In order to make use of the research provisions, the research must produce new knowledge or apply existing knowledge in novel ways, often with the aim of benefiting the public interest.  The ICO says that scientific research aims to:

  • advance the state of the art in a given field or provide innovative solutions to human problems
  • generate new understandings or insights that add to the sum of human knowledge in a particular area, or
  • produce findings of general application that can be tested and replicated.

The ICO goes on to produce an indicative list of criteria which will help demonstrate that the purpose of processing is scientific research.  The ICO says more than one of these should be met and the more criteria can be satisfied, the more likely it is that the processing in question is for scientific research.

The ICO arguably places less emphasis on the difference between public and private sector research than the European Data Protection Supervisor does in the Preliminary Opinion on data protection and scientific research.  While the EDPS does not preclude commercial purposes from constituting scientific research, he says that the special regime for scientific research will only apply where the following criteria are met:

  • personal data is processed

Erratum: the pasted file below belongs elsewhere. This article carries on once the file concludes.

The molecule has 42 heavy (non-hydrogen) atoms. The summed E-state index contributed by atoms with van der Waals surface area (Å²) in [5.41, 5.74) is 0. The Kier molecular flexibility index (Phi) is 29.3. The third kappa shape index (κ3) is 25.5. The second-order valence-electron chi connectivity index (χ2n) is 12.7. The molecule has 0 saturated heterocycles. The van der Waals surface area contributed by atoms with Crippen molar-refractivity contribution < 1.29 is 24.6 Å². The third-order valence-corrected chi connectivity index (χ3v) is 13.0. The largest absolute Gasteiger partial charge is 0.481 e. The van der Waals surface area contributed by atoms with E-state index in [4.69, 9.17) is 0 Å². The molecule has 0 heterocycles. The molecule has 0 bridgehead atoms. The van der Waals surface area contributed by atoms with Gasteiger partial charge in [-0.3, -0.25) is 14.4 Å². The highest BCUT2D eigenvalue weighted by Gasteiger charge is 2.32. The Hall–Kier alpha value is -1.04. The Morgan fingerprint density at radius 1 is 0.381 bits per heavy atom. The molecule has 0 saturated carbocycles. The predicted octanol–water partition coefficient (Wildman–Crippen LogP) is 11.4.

• relevant sectoral standards of methodology and ethics apply, including the notion of informed consent, accountability and oversight
  • the research is carried out with the aim of growing society's collective knowledge and wellbeing as opposed to serving primarily one or several private interests.

Lawful basis

Controllers processing health data for research need to establish a lawful basis for processing under Article 6 UK GDPR, and then, potentially be able to rely on an Article 9 exemption from the general prohibition on processing special category data. You can read more about the complexities of establishing lawful bases here, but there are difficulties associated with the most likely Article 6 bases (consent and legitimate interests) and with the Article 9 exemptions (consent again, purposes connected with healthcare diagnosis, supply and treatment, and processing necessary for reasons of public interest in the area of public health).

The ICO says public organisations (universities, NHS organisations, the Research Council and other public authorities) should rely on the task being in the public interest.  Commercial companies and research organisations on the other hand, should rely on legitimate interests when processing personal data for research (subject to being able to meet the balancing test against the rights and freedoms of the relevant individuals).  This is in line with earlier Guidance published by the Health Research Authority.